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Coronavirus
VERY HIGH Source: covid.gov.pk
Pakistan Deaths
27,004
6624hr
Pakistan Cases
1,215,821
3,01224hr
5.3% positivity
Sindh
447,678
Punjab
418,196
Balochistan
32,671
Islamabad
103,549
KPK
169,972

As Lahore grows in every direction possible, traffic congestion has become a regular occurrence on most thoroughfares in the metropolis. This has resulted in not only productivity and economic loss for its citizens, but also imposed a social cost in terms of mental stress and lost time.

Given the magnitude of the problem, research based analysis on the subject remains limited. However, a laudable effort has been done by the Punjab Safe City Authority in conjunction with the faculty at the Lahore University of Management Sciences (LUMS) to ascertain the costs and solutions to traffic congestion in Lahore.

“Traffic congestion in Lahore – Costs and solutions” authored by Syed Muhammad Hasan of LUMS and SSP Akbar Nasir Khan of the PSCA puts the economic cost that Lahore suffers due to congestion at a whopping 100 billion PKR annually! Putting it another way, this amount is equal to the total budget of the Punjab Police for a year.

The study utilised the PSCA traffic count hourly data for the month of April, 2016 to estimate the traffic speed and travel time variation over 24 hours on a section of Mall road, as a sample. It was observed that average speed of vehicles reduces sharply at peak hours in morning and afternoon of a normal working day in the sample area under study.

Congestion causing factors identified by the research include a drastic increase in the number of vehicles on roads along with low road network capacity and poor infrastructure conditions. For example, data from the Punjab Excise and Taxation Department from 2004 to 2013 showed that motorbikes quadrupled from 2 million in 2004 to 8 million in 2013.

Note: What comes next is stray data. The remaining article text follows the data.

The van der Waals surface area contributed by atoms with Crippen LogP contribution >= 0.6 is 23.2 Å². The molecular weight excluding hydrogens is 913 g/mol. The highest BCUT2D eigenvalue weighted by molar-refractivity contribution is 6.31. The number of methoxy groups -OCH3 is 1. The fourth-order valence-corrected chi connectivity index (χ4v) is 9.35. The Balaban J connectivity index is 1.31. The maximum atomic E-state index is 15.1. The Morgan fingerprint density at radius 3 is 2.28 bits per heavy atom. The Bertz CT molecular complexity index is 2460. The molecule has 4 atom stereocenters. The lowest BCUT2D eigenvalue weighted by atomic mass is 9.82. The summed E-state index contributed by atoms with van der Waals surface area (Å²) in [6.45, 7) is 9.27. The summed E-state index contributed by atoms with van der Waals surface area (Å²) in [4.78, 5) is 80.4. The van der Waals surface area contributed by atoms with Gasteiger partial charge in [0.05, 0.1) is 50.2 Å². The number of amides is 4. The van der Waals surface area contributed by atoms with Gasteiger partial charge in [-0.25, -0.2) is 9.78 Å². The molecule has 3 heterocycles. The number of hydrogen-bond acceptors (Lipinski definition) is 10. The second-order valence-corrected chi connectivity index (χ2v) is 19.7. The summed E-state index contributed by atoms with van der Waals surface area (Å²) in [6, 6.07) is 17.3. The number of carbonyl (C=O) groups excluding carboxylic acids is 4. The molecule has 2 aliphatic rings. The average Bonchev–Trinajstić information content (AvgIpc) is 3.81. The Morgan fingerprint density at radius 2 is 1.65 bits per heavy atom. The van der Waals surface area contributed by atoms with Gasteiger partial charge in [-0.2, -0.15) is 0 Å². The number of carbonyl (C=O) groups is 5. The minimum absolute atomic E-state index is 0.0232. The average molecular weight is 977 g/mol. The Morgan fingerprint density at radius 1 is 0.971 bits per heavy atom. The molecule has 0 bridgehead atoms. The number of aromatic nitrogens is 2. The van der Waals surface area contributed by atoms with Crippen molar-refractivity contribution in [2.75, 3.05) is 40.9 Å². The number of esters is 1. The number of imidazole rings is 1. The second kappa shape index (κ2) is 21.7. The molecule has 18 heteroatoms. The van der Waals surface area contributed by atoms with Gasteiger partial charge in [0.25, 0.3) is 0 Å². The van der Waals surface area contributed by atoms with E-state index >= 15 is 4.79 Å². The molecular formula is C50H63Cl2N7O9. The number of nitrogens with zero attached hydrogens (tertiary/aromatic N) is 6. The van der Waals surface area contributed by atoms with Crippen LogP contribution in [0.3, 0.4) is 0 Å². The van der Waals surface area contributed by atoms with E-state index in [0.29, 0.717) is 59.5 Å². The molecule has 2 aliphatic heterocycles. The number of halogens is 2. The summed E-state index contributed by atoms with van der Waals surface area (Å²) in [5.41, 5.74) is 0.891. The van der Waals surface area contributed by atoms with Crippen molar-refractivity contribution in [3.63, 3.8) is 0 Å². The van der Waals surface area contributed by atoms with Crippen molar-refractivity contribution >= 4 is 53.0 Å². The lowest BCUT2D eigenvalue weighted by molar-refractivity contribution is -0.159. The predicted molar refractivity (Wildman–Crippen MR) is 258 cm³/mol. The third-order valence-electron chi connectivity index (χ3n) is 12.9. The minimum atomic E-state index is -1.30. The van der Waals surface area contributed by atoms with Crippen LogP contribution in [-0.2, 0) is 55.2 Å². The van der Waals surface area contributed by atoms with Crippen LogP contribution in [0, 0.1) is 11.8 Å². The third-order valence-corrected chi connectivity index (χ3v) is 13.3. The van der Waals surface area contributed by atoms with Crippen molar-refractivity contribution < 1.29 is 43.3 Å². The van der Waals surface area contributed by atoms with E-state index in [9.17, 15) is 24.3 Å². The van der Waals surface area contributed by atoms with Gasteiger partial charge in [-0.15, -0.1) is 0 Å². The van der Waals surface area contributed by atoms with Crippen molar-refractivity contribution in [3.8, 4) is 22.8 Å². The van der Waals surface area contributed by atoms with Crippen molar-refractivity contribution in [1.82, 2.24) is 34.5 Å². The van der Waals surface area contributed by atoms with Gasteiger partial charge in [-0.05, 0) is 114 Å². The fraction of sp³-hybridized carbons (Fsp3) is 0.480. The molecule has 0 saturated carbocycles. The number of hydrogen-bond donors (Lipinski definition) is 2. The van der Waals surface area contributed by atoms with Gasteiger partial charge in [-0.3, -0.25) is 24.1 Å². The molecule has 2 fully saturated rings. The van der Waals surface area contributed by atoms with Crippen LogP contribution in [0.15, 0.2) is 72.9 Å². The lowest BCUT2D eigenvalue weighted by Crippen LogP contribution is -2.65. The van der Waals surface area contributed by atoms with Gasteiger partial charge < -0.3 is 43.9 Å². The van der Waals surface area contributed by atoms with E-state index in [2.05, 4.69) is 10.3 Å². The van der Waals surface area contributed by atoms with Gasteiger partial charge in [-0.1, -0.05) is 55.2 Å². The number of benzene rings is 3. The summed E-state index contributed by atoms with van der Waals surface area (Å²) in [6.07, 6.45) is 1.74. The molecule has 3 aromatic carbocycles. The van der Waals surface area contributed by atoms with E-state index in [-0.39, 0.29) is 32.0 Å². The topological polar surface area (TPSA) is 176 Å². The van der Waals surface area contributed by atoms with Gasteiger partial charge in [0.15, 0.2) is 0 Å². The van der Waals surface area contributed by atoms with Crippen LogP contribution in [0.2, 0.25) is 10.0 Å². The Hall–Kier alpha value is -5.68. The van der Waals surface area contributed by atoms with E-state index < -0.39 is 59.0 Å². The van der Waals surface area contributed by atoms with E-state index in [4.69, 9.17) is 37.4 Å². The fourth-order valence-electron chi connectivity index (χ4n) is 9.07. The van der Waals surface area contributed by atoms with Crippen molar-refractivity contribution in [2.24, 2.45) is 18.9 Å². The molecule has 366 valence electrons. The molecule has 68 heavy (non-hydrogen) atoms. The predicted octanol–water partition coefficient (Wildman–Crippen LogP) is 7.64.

In addition, non-availability of reliable travel information, unexpected construction activities, security checks and irregular VIP movements also contribute to traffic congestion while general road discipline is also absent in the general public.
Delving into the specific economic costs associated with congestion, one is the extra time spent on the road by the commuter which has a certain opportunity cost typically measured as a proportion of wage rate. The other cost is of the extra fuel burnt due to the delays in commute.

However apart from this economic cost there is also a social cost incurred by the public as a result of traffic congestion. According to research done on the subject, workers who experience traffic congestion report significantly higher levels of stress than those subject to infrequent congestion. But this is a discussion for another time.

Given these alarming consequences of traffic congestion, the important question is what can policymakers do about the issue? Global practices include introducing pricing and regulatory mechanisms for controlling traffic congestion. The study notes that congestion taxes are used to discourage use of private vehicles during peak hours on selected roads and regions and incentivize use of public transport in several European countries and the United Kingdom. Similar mechanisms are being used in some cities of India and United States. According to findings of a World Bank study, congestion charges would reduce vehicle traffic by 9 to 12 percent and significantly improve environmental quality. However, before imposition of congestion taxes there should be a reliable and efficient public transport system available for commuters. It is also important that this system not confined to major road arteries such as the Metro bus project but also caters to more remote destinations. Another solution mentioned in the study is the regulation of the number of low occupancy and slow-moving vehicles such as rickshaws that cause travel delays on the major arteries of the cities. This can be done by either passing on some part of the congestion cost to individual commuters on major roads in metropolitan centres or enforcing restrictions on inefficient use of vehicles during the peak hours.

Hopefully, this study will be the one of many now that discourse on the topic has started at the government level in tackling traffic congestion.

But more importantly, policymakers should use evidence based analysis to reduce the astronomical costs of congestion being faced in major cities of Pakistan.

Copyright Business Recorder, 2018

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